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It takes a plan to eat locally

Kathleen Purvis
Kathleen Purvis is the Food Editor for The Charlotte Observer.

It sounds so simple: Shop locally, eat seasonally. A farmer grows it and sells it, you buy it and eat it.

But nothing is ever simple.

How can you tell if that local food is local? How can you tell if that farmer is really a farmer besides checking his boots for mud? And do you have to take a sample of the mud for a soil analysis?

A friend stopped me recently with a lament. She has gotten interested in this local food idea, so she went to a particular market. She thought the produce looked like what she could buy in a supermarket, so she asked.

The person selling it assured her he was from Union County. Yes, she told me, but his produce sure wasn't.

“How can I tell what's likely to be local and in season? It shouldn't be this hard.”

I know it's tough. I started prowling farmers markets more than 15 years ago. Back then, a trip to my local market in April turned up Florida-grown versions of the tomatoes and green beans that wouldn't be local until July.

So I started laying down my food tracks. Now I have years of experience in knowing who farms where and what they grow.

Go to N.C. apple orchards enough times and you'll get a good idea of which strains are likely to be shipped from Washington State – even when a vendor tells you otherwise. Note to the seller who tried to tell me his Pink Lady apples were local: Pink Lady is a trademark, and licensed U.S. growers are in California and the Northwest.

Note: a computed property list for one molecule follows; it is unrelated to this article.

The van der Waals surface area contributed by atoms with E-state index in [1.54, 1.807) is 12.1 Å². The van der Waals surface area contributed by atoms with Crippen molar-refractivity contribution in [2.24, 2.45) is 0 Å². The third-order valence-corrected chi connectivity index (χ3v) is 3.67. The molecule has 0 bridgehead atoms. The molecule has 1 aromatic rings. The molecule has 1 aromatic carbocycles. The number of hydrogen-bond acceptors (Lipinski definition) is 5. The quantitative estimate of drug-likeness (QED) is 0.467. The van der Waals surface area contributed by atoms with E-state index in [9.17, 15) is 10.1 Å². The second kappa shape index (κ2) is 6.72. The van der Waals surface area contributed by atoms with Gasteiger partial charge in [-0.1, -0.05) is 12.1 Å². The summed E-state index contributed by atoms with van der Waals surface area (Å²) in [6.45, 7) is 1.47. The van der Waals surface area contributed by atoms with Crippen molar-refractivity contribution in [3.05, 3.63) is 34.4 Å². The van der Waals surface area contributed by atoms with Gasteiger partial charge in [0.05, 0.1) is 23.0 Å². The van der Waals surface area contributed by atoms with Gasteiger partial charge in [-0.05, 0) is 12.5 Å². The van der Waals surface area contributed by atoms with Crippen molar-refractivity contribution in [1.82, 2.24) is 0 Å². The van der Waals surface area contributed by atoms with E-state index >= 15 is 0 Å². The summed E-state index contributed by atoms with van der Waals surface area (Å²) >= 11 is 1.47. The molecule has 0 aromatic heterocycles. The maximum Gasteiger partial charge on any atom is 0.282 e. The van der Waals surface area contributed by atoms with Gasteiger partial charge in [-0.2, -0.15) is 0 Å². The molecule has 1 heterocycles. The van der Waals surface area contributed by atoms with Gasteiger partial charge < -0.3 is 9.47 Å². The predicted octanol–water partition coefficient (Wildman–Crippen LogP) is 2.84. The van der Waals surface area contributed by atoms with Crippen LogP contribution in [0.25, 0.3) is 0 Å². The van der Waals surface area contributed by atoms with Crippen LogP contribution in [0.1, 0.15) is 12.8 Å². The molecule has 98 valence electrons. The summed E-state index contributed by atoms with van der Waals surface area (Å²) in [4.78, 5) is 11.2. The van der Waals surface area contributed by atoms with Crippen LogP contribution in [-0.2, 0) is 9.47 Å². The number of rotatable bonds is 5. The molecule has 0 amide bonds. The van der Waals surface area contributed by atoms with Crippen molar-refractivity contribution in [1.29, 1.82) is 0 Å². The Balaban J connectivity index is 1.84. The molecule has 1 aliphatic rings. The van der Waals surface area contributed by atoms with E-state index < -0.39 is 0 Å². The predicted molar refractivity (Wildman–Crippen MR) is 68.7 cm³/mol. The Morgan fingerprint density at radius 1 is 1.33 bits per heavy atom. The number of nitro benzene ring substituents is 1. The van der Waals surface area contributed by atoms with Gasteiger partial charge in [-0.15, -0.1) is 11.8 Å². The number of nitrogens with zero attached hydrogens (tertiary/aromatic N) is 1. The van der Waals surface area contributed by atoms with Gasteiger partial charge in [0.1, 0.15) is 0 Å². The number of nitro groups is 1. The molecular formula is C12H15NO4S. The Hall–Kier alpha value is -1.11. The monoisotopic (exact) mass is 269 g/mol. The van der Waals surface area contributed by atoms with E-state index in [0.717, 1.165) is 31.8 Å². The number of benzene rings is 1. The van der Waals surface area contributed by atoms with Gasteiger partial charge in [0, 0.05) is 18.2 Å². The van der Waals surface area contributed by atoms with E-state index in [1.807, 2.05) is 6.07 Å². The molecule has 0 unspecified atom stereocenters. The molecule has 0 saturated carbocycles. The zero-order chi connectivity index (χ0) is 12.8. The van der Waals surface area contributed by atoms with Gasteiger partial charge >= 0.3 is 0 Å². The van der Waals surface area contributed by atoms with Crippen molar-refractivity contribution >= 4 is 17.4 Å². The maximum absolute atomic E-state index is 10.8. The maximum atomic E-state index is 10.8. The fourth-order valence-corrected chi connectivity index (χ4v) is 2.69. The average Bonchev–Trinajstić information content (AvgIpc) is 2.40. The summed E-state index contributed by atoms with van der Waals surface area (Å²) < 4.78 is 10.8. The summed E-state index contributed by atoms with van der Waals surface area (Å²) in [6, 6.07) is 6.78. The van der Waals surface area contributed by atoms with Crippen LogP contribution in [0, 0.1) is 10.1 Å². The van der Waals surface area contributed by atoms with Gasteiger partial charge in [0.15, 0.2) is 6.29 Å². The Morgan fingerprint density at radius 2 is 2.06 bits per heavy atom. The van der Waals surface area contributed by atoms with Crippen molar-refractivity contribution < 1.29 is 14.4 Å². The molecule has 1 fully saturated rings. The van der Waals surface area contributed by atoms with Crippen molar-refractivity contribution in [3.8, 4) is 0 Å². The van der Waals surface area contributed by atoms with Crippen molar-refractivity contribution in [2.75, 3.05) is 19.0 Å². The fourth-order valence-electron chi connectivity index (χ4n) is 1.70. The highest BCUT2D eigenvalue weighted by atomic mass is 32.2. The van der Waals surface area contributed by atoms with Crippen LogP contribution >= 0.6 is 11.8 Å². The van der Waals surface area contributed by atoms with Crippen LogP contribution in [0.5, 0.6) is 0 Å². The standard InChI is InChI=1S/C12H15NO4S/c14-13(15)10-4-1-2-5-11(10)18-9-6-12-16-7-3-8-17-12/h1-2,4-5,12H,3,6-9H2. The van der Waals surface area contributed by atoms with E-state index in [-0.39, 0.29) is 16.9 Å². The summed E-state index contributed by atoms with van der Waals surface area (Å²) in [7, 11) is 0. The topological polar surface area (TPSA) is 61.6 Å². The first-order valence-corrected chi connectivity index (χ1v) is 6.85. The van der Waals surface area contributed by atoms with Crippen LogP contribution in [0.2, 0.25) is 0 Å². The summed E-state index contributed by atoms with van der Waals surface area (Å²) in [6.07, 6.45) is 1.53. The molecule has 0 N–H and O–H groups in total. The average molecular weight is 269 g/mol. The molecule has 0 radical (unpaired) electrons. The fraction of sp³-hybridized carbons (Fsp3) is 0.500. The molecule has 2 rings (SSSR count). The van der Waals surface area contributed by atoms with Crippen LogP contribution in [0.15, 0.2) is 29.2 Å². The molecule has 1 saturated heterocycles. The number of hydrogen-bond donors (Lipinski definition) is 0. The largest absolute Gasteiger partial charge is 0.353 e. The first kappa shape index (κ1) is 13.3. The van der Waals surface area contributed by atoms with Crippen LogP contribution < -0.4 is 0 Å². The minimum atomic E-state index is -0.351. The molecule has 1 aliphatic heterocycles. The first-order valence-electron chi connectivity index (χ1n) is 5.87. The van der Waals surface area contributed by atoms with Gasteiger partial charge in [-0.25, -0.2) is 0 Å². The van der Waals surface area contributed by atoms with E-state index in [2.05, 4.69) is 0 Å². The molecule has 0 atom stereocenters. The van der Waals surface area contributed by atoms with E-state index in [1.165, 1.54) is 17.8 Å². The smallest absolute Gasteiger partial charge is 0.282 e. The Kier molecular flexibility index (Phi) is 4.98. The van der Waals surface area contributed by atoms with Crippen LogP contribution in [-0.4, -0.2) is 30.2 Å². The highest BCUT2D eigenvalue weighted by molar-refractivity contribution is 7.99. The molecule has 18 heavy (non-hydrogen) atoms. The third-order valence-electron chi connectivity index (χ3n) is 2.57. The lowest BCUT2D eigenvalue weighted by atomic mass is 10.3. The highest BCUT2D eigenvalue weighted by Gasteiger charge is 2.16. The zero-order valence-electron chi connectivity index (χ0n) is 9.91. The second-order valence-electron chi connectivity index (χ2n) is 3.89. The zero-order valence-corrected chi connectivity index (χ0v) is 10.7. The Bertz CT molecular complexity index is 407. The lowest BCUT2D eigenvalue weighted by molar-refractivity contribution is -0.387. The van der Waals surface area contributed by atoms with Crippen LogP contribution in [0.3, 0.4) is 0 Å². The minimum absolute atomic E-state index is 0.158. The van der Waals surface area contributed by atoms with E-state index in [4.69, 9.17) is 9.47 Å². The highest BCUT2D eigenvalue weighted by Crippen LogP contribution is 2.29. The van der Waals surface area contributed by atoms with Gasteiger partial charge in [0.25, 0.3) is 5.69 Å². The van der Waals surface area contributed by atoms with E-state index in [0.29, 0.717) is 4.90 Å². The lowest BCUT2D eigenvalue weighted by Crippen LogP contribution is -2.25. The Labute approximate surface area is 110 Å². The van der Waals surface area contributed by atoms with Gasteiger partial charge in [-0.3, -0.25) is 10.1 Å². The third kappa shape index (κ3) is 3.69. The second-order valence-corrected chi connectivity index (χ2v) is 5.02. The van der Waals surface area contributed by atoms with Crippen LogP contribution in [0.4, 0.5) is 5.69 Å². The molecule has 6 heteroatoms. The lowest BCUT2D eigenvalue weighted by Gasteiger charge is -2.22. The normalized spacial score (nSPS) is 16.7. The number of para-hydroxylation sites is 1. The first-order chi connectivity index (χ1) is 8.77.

See what I mean? I shouldn't have to play Web detective to buy a local apple.

My friend had a great idea. Someone should put together a list of what is grown around here and when it's in season. Yes, I know what you're thinking: Why don't you do it, Food Writer?

Because it isn't that simple. Look at lettuce: By the calendar, lettuce is a spring crop. When our summers turn hot, lettuce usually bolts and goes to seed.

But even in August, I know several farmers, at least two at the Charlotte Regional Farmers Market and one at the Matthews Community Farmers Market, who grow local lettuce all summer. Some use greenhouses, another has a cool area on her farm between a creek and a pond. I know because I've been to her farm and seen it.

The local farmers around us have been like geese playing in rain for years, happily planting handed-down or rare seeds and figuring out what will grow here and what shoppers will buy. A list of it all would get very long.

So how can you tell? You can pick a market and go regularly. You can pick certain farmers and stick with them, season after season. You can ask what they're planting and what's likely to be on their table a month from now.

You can watch for signs, like the ones Slow Food members post at the regional market that say “Local Farmer Local Food.” You can get to know the rules at grower-only markets and figure out the difference between roadside stand and farmer's market.

But maybe what we all need to do as well is realize that eating locally takes thought and planning.

A few weeks ago, I spoke on a panel put on by WFAE on local food. I was impressed when I saw how many people tackled uptown traffic at 5:30 p.m. on a Thursday to talk about it.

Our appetite is growing with our supply. And like all those students who go back to school this month, we need to get back in the habit of doing our homework.

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